As a rule the minor wars in which this country has been from time to time engaged, have been remarkable both for the admirable way in which they were conducted and for the success that attended them. The two campaigns in South Africa, however, that followed each other with but a brief interval, were notable exceptions. In the Zulu War the blunder, made by the General in command, of dividing his army and marching away with the greater portion without troubling himself to keep up communication with the force left behind, brought about a serious disaster at Isandula. In the Boer War we also suffered two defeats,—one at Laing’s Neck, the other at Majuba Hill,—and when at last a British force was assembled capable of retrieving these misfortunes, the English government decided not to fight, but to leave the Boers in possession of the Transvaal. This unfortunate surrender has, assuredly, brought about the troubled state of things now existing in South Africa.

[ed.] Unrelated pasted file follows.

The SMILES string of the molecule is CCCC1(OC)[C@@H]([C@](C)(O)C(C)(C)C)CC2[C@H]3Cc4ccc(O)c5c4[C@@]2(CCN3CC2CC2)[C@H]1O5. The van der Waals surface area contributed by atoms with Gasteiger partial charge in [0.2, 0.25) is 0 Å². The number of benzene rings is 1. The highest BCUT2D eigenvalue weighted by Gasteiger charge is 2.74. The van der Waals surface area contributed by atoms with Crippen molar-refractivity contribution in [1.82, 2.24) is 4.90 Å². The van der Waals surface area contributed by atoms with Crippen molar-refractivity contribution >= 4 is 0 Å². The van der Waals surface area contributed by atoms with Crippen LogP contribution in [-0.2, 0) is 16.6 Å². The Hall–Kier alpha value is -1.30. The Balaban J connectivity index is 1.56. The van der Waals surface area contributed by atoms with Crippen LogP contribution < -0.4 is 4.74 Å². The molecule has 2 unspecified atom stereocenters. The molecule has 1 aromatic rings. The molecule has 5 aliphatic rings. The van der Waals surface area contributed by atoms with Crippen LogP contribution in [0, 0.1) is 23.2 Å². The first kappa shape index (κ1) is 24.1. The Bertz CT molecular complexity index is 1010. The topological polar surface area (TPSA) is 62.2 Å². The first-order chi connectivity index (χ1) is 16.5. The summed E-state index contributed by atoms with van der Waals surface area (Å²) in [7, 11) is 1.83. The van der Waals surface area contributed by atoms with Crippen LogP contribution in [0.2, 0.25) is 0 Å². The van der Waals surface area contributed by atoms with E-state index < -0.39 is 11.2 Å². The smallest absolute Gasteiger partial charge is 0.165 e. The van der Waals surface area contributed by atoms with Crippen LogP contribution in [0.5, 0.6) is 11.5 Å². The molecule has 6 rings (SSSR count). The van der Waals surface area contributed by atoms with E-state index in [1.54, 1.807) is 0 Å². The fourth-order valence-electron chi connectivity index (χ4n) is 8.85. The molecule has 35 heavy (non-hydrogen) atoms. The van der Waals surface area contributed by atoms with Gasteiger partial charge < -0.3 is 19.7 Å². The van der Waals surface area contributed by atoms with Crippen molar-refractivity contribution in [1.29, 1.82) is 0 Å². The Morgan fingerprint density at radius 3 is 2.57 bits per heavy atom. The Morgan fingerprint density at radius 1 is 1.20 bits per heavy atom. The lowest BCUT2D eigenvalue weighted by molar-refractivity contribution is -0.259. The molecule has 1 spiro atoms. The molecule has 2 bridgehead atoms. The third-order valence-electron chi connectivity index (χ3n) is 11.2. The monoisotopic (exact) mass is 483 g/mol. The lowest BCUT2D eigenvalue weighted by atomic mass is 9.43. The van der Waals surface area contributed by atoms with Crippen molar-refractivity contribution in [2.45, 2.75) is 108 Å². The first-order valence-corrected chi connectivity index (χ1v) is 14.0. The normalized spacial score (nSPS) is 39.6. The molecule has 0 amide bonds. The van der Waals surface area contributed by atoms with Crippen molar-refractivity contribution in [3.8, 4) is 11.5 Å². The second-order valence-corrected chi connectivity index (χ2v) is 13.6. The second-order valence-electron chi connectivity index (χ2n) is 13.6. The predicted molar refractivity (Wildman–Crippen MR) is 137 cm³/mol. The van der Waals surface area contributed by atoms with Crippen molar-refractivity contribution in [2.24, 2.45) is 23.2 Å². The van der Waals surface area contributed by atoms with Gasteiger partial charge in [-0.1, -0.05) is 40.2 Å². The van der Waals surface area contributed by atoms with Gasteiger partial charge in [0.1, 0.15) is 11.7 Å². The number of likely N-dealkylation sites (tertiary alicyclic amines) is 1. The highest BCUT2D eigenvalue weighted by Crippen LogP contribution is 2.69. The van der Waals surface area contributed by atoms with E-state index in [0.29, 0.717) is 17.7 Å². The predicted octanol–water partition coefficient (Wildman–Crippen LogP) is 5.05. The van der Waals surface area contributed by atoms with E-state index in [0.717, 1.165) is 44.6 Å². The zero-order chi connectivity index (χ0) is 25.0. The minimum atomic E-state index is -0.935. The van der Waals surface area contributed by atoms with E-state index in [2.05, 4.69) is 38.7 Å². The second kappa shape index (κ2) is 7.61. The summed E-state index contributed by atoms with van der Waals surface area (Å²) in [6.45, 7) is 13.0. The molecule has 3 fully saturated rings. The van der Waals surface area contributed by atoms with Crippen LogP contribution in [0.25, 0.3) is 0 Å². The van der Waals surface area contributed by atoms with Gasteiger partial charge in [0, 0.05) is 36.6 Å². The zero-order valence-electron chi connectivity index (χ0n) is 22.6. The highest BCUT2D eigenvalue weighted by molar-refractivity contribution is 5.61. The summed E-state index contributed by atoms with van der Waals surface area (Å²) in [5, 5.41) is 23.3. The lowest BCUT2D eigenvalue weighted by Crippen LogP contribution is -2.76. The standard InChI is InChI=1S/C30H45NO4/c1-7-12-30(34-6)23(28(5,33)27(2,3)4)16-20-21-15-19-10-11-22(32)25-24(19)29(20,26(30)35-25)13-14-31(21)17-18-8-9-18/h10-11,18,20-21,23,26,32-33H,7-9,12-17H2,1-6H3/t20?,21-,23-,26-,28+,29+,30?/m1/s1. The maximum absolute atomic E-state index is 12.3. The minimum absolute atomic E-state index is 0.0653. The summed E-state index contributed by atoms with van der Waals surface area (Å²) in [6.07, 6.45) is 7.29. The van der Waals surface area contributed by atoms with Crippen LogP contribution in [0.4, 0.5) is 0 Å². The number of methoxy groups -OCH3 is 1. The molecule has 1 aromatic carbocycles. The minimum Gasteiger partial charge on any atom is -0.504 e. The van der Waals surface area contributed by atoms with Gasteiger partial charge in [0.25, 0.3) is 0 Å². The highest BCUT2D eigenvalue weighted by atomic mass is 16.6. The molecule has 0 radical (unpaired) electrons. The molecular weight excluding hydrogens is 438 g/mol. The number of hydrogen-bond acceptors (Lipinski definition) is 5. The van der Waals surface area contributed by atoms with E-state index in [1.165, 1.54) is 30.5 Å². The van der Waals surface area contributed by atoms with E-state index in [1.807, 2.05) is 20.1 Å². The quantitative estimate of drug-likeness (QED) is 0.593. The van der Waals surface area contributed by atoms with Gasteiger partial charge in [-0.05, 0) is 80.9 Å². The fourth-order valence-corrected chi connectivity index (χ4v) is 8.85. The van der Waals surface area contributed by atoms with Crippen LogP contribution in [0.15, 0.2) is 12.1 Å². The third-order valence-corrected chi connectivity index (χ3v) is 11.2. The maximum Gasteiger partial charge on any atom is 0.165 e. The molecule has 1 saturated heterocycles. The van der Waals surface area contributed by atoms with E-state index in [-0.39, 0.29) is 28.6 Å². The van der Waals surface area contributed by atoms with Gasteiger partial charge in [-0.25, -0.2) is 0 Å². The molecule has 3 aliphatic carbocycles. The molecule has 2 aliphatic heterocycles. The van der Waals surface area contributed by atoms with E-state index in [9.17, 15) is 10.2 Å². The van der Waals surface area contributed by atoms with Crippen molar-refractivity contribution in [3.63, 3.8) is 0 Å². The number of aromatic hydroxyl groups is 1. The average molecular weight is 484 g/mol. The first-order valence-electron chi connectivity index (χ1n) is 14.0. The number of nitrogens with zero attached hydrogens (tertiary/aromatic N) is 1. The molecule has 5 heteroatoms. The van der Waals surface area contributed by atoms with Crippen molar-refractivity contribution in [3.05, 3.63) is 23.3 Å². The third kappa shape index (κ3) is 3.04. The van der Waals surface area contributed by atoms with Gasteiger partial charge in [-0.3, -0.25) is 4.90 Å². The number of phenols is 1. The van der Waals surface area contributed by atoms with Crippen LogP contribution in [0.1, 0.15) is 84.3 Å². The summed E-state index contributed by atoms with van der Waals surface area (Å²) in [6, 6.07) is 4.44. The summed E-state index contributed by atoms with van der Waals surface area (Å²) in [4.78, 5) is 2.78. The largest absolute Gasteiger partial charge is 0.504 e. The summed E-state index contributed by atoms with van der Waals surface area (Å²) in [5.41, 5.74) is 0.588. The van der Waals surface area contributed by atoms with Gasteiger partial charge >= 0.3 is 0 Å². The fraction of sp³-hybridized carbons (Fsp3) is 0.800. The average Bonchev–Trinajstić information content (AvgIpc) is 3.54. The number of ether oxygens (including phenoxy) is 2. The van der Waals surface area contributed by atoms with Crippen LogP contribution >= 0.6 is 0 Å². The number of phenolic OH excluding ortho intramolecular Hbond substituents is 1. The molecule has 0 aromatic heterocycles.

ay three feet deep in the fields, and there was no saying how deep the drifts might be in the hollows. For the first two days the wind had tried its best to keep the hills clear, but it had tired of the work, and for the last two had ceased to blow, and the great feathered flakes formed steadily and silently.
Tom was the first to wake.
"Holloa!" he exclaimed, "where are we? Oh! I remember. Dick, are you awake?"
"Yes, I am awake now," Dick said. "What is it? It is not morning yet. I seem to have been asleep a long time, and don't my bones just ache? Jimmy, old boy, are you all right?"
"Yes," Jimmy grunted.
"It is quite warm," Dick said. "It feels very close, and how still it is! The wind has quite gone down. Do you know, Tom, I think it must be morning. There seems a faint sort of light. I can see the stones in the wall behind you."
"So it must," Tom assented. "Oh! how stifling it is!" and he raised himself into a sitting position.
"I am afraid we are buried dee